As part of a larger endeavour to make floor plan representations from building models available for indoor map and navigation services, we study the integration of IFC and OSM.
# Introduction, background, motivation
Official geo data is increasingly published not only in the form of 2D maps,
but also in 3D, mainly as city models in CityGML. Usually the outer shell of
buildings is captured in such models, but they may also involve more intricate
detail. Even more detailed building models are generated during the planning
process for new buildings and renovations. These are nowadays produced in
digital form, archived in as-built phase by owners and operators for the life
time of a building and, in the future, may even be required to be submitted for
At the same time there is an increasing public interest in detailed information
about public and semi-public interior spaces, for example about their
accessibility, localization of barriers or targets (e.g. contact persons in
public administration, shops in malls, booths on fairs, markets or larger info
events, departments or hospital wards) or resources (e.g. books in libraries,
charging stations, fire equipment or defibrillators) or to get a first
impression in advance (e.g. virtual open day). The interest and the points of
interest may be temporary or permanent.
Since the context of creating and capturing geo data and building data is
fundamentally different, there is hardly any integration. Indoor data for maps
and navigation models is manually captured or at best derived in undocumented
multi-step semi-automatic workflows.
# Aim and purpose of the study
The project "Level Out" sets out to develop automated methods and services to
make detailed indoor data from digital building models selectively available
for the population of city models, map and navigation services (in the form of
2,5 D floorplans).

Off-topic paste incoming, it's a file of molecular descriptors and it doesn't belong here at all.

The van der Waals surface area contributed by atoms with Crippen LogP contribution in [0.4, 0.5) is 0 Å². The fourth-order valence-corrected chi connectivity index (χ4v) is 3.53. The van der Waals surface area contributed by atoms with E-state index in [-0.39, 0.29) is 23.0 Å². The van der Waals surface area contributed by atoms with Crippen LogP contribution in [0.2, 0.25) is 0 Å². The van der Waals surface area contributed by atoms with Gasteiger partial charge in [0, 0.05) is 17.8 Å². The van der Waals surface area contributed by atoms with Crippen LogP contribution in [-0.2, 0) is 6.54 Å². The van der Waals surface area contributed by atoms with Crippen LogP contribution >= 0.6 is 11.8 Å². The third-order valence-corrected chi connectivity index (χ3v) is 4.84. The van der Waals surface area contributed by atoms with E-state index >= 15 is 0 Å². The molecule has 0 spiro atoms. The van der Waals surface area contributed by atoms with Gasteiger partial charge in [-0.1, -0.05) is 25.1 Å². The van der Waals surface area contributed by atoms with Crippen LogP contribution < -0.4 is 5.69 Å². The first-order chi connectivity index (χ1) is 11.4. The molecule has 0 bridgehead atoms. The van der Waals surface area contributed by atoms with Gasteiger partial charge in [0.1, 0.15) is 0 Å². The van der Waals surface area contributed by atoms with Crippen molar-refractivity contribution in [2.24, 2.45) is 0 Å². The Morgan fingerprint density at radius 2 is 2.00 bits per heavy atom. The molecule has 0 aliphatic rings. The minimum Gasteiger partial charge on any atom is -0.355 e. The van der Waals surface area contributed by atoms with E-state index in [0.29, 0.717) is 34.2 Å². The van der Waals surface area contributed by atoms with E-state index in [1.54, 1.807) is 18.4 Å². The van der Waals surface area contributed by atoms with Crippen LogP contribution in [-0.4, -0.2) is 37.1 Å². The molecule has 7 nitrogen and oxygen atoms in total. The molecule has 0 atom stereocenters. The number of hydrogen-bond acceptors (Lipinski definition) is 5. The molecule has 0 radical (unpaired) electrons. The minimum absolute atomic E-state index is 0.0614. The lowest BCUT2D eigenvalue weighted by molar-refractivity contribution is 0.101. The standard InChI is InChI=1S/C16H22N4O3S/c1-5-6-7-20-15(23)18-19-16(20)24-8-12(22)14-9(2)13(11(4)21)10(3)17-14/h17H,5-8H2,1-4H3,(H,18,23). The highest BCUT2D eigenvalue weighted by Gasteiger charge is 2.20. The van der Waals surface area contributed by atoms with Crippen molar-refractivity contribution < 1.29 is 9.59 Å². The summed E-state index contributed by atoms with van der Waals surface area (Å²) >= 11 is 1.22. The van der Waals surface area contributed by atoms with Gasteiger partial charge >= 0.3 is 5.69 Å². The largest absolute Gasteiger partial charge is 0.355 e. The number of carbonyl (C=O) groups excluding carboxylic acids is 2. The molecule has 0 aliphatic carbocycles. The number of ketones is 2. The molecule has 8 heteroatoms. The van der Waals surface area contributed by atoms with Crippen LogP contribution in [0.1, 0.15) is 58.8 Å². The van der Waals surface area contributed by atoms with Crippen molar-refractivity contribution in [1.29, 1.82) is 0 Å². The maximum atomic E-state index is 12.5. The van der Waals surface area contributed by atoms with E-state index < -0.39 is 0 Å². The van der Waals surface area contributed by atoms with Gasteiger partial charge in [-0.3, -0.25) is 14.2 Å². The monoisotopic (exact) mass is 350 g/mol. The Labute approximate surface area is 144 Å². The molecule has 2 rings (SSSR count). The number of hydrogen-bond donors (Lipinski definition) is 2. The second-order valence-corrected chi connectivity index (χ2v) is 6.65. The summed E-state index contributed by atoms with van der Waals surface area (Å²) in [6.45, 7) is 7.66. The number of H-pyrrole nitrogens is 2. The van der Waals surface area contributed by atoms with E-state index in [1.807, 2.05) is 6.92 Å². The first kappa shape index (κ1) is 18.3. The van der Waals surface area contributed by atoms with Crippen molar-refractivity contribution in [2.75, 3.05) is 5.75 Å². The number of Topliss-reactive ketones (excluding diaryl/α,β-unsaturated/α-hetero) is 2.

Towards this end, we are developing a platform to check building models whether
they are suitable and contain required data, extract selected and simplified
indoor data and convert it into various formats: CityGML LOD0 (Indoor),
IndoorGML and OSM Indoor. As input we rely on data in the format IFC (Industry
Foundation Classes), the most widespread standard format for digital building
models. Indoor OSM, in particular geometry with Simple Indoor Tagging, is one
of the various extraction targets. The data created may not be directly fed
into OpenStreetMap, but serve as a viable base for further mapping.
There are already older solutions, e.g. BIMServerOsmSerializer
(), which are only built
for a version of IFC, which has been a long time standard version, but
currently approaches towards its end of life: IFC2x3. There are also solutions
under active development, e.g. the JOSM plugin "Indoor Helper"
however, lack some general approach on the IFC side and coverage of the
heterogeneous options to represent geometry in the IFC schema. With this
research and development we aim to provide a workflow and software to
systematically access floorplan data in IFC.
We start from both ends of integration by looking at the detailed structures of
the source and target models in parallel.
From the group of target models, we derive a common model, which will have, at
best, near-trivial mappings to OSM Indoor, CityGML, IndoorGML. Although not
strictly necessary for the IFC-to-OSM conversion case or any other bilateral
integration, the intermediate model will not only allow to tackle integration